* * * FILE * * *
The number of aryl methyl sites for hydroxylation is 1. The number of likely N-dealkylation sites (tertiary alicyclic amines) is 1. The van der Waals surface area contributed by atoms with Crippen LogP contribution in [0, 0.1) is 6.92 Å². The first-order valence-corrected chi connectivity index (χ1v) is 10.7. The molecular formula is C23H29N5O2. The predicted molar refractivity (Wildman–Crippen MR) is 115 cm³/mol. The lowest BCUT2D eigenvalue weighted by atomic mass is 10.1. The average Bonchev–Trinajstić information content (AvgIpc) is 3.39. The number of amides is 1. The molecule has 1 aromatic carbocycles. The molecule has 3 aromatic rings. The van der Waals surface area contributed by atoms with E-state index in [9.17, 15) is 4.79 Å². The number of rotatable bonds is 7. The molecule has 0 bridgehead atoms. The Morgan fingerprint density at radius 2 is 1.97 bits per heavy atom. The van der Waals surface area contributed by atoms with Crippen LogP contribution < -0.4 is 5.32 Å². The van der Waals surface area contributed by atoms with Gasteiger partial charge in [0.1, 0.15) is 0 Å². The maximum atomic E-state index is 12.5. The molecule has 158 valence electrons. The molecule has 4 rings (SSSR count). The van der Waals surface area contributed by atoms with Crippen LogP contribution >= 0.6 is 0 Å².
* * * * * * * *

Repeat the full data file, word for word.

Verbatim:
The number of aryl methyl sites for hydroxylation is 1. The number of likely N-dealkylation sites (tertiary alicyclic amines) is 1. The van der Waals surface area contributed by atoms with Crippen LogP contribution in [0, 0.1) is 6.92 Å². The first-order valence-corrected chi connectivity index (χ1v) is 10.7. The molecular formula is C23H29N5O2. The predicted molar refractivity (Wildman–Crippen MR) is 115 cm³/mol. The lowest BCUT2D eigenvalue weighted by atomic mass is 10.1. The average Bonchev–Trinajstić information content (AvgIpc) is 3.39. The number of amides is 1. The molecule has 1 aromatic carbocycles. The molecule has 3 aromatic rings. The van der Waals surface area contributed by atoms with E-state index in [9.17, 15) is 4.79 Å². The number of rotatable bonds is 7. The molecule has 0 bridgehead atoms. The Morgan fingerprint density at radius 2 is 1.97 bits per heavy atom. The van der Waals surface area contributed by atoms with Crippen LogP contribution < -0.4 is 5.32 Å². The van der Waals surface area contributed by atoms with Gasteiger partial charge in [0.1, 0.15) is 0 Å². The maximum atomic E-state index is 12.5. The molecule has 158 valence electrons. The molecule has 4 rings (SSSR count). The van der Waals surface area contributed by atoms with Crippen LogP contribution >= 0.6 is 0 Å².